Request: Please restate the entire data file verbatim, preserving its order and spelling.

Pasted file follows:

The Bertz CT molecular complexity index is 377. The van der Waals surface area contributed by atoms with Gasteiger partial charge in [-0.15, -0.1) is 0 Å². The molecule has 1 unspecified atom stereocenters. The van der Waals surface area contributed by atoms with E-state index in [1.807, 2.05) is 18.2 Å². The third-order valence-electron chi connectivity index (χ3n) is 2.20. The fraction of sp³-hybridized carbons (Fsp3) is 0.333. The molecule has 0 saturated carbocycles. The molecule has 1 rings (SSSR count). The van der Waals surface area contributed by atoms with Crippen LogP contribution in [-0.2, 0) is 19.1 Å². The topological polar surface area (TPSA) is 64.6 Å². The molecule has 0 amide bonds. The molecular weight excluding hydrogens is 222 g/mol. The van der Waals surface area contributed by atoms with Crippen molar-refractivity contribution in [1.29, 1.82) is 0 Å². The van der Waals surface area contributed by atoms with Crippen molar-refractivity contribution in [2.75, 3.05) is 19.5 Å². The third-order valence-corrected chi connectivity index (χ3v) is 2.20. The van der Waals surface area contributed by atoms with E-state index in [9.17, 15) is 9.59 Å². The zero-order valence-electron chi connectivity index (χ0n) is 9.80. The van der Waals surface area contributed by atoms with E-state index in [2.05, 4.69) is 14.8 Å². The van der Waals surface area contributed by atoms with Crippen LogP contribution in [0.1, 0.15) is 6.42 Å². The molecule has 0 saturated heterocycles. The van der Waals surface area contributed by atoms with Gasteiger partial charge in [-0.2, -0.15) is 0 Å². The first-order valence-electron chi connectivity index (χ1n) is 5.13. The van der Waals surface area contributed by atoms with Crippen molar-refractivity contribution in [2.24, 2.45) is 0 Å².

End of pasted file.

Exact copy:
The Bertz CT molecular complexity index is 377. The van der Waals surface area contributed by atoms with Gasteiger partial charge in [-0.15, -0.1) is 0 Å². The molecule has 1 unspecified atom stereocenters. The van der Waals surface area contributed by atoms with E-state index in [1.807, 2.05) is 18.2 Å². The third-order valence-electron chi connectivity index (χ3n) is 2.20. The fraction of sp³-hybridized carbons (Fsp3) is 0.333. The molecule has 0 saturated carbocycles. The molecule has 1 rings (SSSR count). The van der Waals surface area contributed by atoms with Crippen LogP contribution in [-0.2, 0) is 19.1 Å². The topological polar surface area (TPSA) is 64.6 Å². The molecule has 0 amide bonds. The molecular weight excluding hydrogens is 222 g/mol. The van der Waals surface area contributed by atoms with Crippen molar-refractivity contribution in [1.29, 1.82) is 0 Å². The van der Waals surface area contributed by atoms with Crippen molar-refractivity contribution in [2.75, 3.05) is 19.5 Å². The third-order valence-corrected chi connectivity index (χ3v) is 2.20. The van der Waals surface area contributed by atoms with E-state index in [9.17, 15) is 9.59 Å². The zero-order valence-electron chi connectivity index (χ0n) is 9.80. The van der Waals surface area contributed by atoms with E-state index in [2.05, 4.69) is 14.8 Å². The van der Waals surface area contributed by atoms with Crippen LogP contribution in [0.1, 0.15) is 6.42 Å². The molecule has 0 saturated heterocycles. The van der Waals surface area contributed by atoms with Gasteiger partial charge in [-0.2, -0.15) is 0 Å². The first-order valence-electron chi connectivity index (χ1n) is 5.13. The van der Waals surface area contributed by atoms with Crippen molar-refractivity contribution in [2.24, 2.45) is 0 Å².